The sabhas have been instrumental in sustaining and rejuvenating Carnatic music, Bharatanatyam and its artists. For that, I am thankful. But that this sustenance has been restricted to a thin layer of society or a few art forms cannot be seen as a mere coincidence. The arts and artists need to be liberated from their enclosures and benefit from the responses of Chennai’s diverse communities. It is time that the arts and artists take their place along with other art forms in the city, rather than an assumed place above or below any others.
So what’s different about the Urur Olcott Kuppam Margazhi Vizha?
The intent is different. The intent is to use music and arts as a means to heal social relations. Many people see this as an effort to take Carnatic to the fisherfolk — to offer poor deprived fisherfolk an opportunity to savour the exquisite. That is not the case. Rather, this is an opportunity for the exquisite to benefit from interaction with an audience different from what it is used to. It is an opportunity for the exquisite to perform alongside other exquisites – for Villu-paattu to usher Carnatic in, or for Parai-attam to set the beat for Bharatanatyam. This will only make our already rich art forms, and our obviously talented artists shine brighter. Purity and immutability will kill the arts.
The Venue is different. The festival will be held in the open, on the Urur Olcott Kuppam beach, in front of the village temple. The venue is not exclusive and is accessible to all, including dogs and goats. The rectangular stretch of sand and rubble in front of the temple is not a dedicated auditorium. It is an open public space. And like all open public spaces, it is available separately and sometimes simultaneously for all non-conflicting uses. The performance area is where the local auto mechanic parks broken and under-repair vehicles. All vehicles bar two – that have been spray painted and will be used as decoration for the space – will be removed for the duration of the festival. The place where the audience sits on the ground is where children play. The area where chairs will be placed for the elderly is a public thoroughfare that will be closed for the occasion. Two house owners have allowed the video crew to mount two cameras on their balconies. Another house owner has offered his wall as a canvas for a Margazhi Vizha motif. Artistic wings that frame the performance space are on loan for free from a local school. The sea in the backdrop is real. The boats and kattumarams (log rafts) that offer their romantic lines to the aesthetics of the space are not props but real fishing crafts that form the backbone of this village’s economy.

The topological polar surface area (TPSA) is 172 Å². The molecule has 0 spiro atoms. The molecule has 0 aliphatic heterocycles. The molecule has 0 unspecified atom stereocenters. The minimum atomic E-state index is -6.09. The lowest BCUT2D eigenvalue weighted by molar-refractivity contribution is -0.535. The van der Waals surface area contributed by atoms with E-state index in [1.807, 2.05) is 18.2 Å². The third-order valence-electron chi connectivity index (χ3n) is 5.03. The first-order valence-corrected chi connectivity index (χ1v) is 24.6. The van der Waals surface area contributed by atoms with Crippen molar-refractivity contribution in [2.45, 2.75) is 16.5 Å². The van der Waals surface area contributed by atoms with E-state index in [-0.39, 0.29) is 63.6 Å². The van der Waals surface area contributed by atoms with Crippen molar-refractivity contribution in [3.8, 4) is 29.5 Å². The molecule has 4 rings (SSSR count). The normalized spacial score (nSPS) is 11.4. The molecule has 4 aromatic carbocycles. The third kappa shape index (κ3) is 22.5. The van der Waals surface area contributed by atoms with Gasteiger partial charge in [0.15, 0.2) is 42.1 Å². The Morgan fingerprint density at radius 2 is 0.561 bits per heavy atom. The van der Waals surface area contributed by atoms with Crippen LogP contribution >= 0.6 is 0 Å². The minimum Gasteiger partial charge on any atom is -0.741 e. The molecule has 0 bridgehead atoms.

The organisers and the manner in which the festival is organised are different. The village is not merely a venue but also the host of the festival. The Urur Kuppam and Olcott Kuppam village administrations, the women and youth are co-organisers sharing responsibility with other art enthusiasts, rasikas and art-illiterate volunteers like myself to make this festival real. There are no rich patrons, no corporate sponsors, no media partners. The artists are performing for free, but we’re offering an honorarium. The grand budget of Rs. 1.5 lakhs for the two-day festival was raised through crowd funding; many offers of money had to be turned down because we had achieved our budget within 10 days of starting the campaign. People from all walks of life – fishermen, beach stall vendors, mechanics, office-goers, writers, singers, students – and from various parts of Chennai met about eight times in the last two months. No professional event manager can replicate the volunteer energy that’s driving this effort.
The Audience is different – This is not a Carnatic concert or a classical performance for a different audience at a different venue. This is a multi-genre festival for a heterogenous audience. This is not vengeance for the sabhas’ exclusivity. We hope that the Mamis and mamas will come to the vizha to experience the arts they savour in a completely new environment and to enjoy many other art forms. To make sure they aren’t alone or bored or leave with a distorted view of our diverse world, we have also invited thambis and Aayaas, and Annachis and Aachhis and Bais.[ii] Importantly, the organisers are also the audience. We like having fun too.
A friend suggested to me that if our intent was to challenge the elitism and the exclusivity of the sabha culture, we should consider storming the sabhas.
I don’t see the Vizha as an alternative or a confrontation to sabhas. Rather, I see it as operating in and invoking a separate frame – of what a celebration could look like if it were conscious of the need to heal historical fractures in society. To me, the festival is also a critique of the corporate patronage that seems to contaminate every exercise of civil society – from marathons, to concerts, to clean-up drives, campus festivals and kindergarten lemon-and-spoon races. If there is a challenge, that challenge is to the notion of the classical and all the other associated baggage. The Kuppam Vizha is an invitation for people — sabha-goers or otherwise – to come to a beautiful setting by the beach and under the stars for an evening of music, poetry and dance. It is not a call to reject the sabhas, but for artists, organisers and audiences to realize other possibilities.
Is this Poverty Tourism, where you bring rich, elite audiences to an impoverished village?
With at least 30 percent of our population living below an impossibly low poverty line, walking out of your house to the beach could be described poverty tourism. The answer to this question, though, is that this event is meant to be quite the reverse of poverty tourism. Places at the edge of dominant geographies are poorly understood, and described only using untested stereotypes.
The last time Chennai learnt that the city is dotted with fishing villages is when something bad happened – when the tsunami struck 10 years ago. This time, we hope Chennai will learn that the city is dotted with fishing villages because something good is happening – like a Margazhi festival.
Most residents of Besant Nagar do not even know that the Kuppam is a village. It is described as a slum. Other related stereotypes abound – that it is dirty; that the residents are uniformly poor; that crime rates are high; that all men are drunkards and wife beaters; that the place is dangerous; that the people are worthy of disdain, or at best pity (as when the tsunami struck) but never respect.